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Magnetic vortex oscillator driven by d.c. spin-polarized current

Abstract

Transfer of angular momentum from a spin-polarized current to a ferromagnet provides an efficient means to control the magnetization dynamics of nanomagnets. A peculiar consequence of this spin torque, the ability to induce persistent oscillations in a nanomagnet by applying a d.c. current, has previously been reported only for spatially uniform nanomagnets. Here, we demonstrate that a quintessentially non-uniform magnetic structure, a magnetic vortex, isolated within a nanoscale spin-valve structure, can be excited into persistent microwave-frequency oscillations by a spin-polarized d.c. current. Comparison with micromagnetic simulations leads to identification of the oscillations with a precession of the vortex core. The oscillations, which can be obtained in essentially zero magnetic field, exhibit linewidths that can be narrower than 300 kHz at 1.1 GHz, making these highly compact spin-torque vortex-oscillator devices potential candidates for microwave signal-processing applications, and a powerful new tool for fundamental studies of vortex dynamics in magnetic nanostructures.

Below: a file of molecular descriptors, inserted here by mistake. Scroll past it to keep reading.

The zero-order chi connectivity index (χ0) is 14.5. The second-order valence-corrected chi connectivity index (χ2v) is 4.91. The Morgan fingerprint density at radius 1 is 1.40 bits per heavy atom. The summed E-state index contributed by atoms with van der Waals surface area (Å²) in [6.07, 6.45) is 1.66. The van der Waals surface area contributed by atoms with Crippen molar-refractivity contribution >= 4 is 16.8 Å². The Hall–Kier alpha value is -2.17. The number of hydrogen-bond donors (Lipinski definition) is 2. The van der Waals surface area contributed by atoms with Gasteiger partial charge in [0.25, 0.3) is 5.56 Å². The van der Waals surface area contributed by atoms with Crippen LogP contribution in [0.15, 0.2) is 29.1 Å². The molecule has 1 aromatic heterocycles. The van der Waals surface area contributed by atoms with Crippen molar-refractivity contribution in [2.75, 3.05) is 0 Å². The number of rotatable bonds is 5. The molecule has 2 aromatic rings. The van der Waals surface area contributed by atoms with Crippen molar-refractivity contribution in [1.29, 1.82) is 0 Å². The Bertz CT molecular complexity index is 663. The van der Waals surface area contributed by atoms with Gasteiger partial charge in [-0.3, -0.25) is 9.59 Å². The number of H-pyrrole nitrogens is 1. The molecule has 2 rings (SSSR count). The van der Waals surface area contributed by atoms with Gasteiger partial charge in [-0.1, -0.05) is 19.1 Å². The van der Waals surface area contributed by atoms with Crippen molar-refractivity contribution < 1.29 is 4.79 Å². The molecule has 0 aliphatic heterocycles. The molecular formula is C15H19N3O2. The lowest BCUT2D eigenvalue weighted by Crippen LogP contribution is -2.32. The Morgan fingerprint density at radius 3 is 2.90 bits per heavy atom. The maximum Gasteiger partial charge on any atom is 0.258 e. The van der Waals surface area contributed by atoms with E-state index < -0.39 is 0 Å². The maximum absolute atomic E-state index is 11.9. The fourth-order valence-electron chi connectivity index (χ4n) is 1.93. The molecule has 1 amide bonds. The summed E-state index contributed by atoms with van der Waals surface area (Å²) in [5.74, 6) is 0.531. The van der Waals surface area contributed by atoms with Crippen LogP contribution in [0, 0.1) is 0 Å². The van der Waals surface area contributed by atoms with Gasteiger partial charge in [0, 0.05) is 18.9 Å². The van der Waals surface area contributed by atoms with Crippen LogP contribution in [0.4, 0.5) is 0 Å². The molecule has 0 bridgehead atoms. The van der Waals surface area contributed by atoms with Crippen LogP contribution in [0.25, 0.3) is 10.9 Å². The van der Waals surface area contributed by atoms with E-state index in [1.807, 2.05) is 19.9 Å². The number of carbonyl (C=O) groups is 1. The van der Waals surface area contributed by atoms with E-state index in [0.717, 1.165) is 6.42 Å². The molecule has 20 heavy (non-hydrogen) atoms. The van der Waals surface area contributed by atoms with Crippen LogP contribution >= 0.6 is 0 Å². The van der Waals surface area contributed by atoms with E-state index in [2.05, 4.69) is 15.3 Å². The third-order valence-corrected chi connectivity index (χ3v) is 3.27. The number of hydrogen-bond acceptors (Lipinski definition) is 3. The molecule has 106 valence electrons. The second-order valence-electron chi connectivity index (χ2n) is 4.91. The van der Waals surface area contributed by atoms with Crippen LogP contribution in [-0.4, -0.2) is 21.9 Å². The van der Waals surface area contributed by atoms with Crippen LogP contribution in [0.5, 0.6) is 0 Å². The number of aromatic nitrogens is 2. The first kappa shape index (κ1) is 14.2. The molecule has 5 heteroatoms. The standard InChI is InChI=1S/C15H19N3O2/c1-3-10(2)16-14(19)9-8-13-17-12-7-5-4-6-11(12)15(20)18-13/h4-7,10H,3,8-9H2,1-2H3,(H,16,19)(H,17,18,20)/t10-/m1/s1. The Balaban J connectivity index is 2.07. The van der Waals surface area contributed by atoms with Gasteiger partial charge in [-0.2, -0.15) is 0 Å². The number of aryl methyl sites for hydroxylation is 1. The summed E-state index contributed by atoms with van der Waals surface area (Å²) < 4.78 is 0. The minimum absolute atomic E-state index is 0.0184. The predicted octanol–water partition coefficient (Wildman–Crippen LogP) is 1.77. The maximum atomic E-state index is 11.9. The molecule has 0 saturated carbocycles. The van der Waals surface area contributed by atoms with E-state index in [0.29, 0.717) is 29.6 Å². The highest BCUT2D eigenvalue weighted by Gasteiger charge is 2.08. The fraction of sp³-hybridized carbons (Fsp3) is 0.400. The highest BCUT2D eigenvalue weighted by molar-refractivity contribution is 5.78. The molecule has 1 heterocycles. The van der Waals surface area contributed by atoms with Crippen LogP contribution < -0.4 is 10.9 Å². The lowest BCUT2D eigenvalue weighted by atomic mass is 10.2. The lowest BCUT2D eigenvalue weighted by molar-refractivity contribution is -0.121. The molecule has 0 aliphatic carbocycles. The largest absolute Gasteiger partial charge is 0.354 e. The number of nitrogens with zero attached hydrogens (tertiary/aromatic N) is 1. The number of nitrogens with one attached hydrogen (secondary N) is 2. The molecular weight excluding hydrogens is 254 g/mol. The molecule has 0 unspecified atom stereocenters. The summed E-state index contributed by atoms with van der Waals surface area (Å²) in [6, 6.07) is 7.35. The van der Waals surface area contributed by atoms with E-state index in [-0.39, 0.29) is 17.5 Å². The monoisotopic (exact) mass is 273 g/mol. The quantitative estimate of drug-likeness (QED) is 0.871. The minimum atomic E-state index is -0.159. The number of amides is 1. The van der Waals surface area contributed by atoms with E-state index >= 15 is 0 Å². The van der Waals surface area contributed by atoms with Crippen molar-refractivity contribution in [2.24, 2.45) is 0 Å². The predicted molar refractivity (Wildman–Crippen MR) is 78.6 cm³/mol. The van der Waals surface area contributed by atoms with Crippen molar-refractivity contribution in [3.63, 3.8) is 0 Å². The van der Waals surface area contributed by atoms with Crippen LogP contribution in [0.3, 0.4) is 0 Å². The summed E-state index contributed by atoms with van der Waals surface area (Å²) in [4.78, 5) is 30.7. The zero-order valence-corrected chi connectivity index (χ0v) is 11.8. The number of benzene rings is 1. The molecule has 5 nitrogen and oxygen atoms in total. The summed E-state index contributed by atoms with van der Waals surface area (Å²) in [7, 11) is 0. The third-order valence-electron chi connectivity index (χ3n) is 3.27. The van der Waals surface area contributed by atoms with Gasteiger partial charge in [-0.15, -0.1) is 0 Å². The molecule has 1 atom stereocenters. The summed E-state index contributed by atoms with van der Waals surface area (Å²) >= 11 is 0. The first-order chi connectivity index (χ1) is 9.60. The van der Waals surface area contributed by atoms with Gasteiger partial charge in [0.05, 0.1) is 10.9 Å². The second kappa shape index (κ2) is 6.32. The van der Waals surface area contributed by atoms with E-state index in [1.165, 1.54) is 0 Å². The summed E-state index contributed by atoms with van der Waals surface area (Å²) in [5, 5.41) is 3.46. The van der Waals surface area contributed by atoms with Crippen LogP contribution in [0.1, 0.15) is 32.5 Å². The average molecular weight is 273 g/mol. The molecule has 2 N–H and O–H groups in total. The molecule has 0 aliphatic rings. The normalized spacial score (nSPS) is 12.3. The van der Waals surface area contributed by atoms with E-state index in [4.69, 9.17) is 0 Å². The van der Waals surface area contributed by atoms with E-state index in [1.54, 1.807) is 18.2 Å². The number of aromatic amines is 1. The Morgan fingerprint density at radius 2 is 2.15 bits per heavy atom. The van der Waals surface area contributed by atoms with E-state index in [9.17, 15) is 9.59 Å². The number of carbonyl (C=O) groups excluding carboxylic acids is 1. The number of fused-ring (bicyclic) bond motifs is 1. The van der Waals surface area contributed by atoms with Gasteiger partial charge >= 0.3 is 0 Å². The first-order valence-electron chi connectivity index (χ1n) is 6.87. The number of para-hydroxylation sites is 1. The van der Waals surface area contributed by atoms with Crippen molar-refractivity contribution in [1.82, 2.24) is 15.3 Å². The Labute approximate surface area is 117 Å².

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Figure 1: GMR and microwave data for sample 1.
Figure 2: Micromagnetic simulation for I=6.6 mA and H =200Oe.
Figure 3: Dependence of microwave frequencies on H for sample 2.
Figure 4: Dependence of microwave frequencies on H for sample 1.

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Acknowledgements

We thank P. Crowell for useful discussions and materials and M. Donahue for helpful guidance on the OOMMF simulations. This research was supported in part by the National Science Center through the NSEC program support for the Center for Nanoscale Systems, by ARO-DAAD19-01-1-0541 and by the Office of Naval Research/MURI program. Additional support was provided by NSF through use of the facilities of the Cornell Nanoscale Facility—NNIN and the facilities of the Cornell MRSEC.

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Correspondence to I. N. Krivorotov or R. A. Buhrman.

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Pribiag, V., Krivorotov, I., Fuchs, G. et al. Magnetic vortex oscillator driven by d.c. spin-polarized current. Nature Phys 3, 498–503 (2007). https://doi.org/10.1038/nphys619

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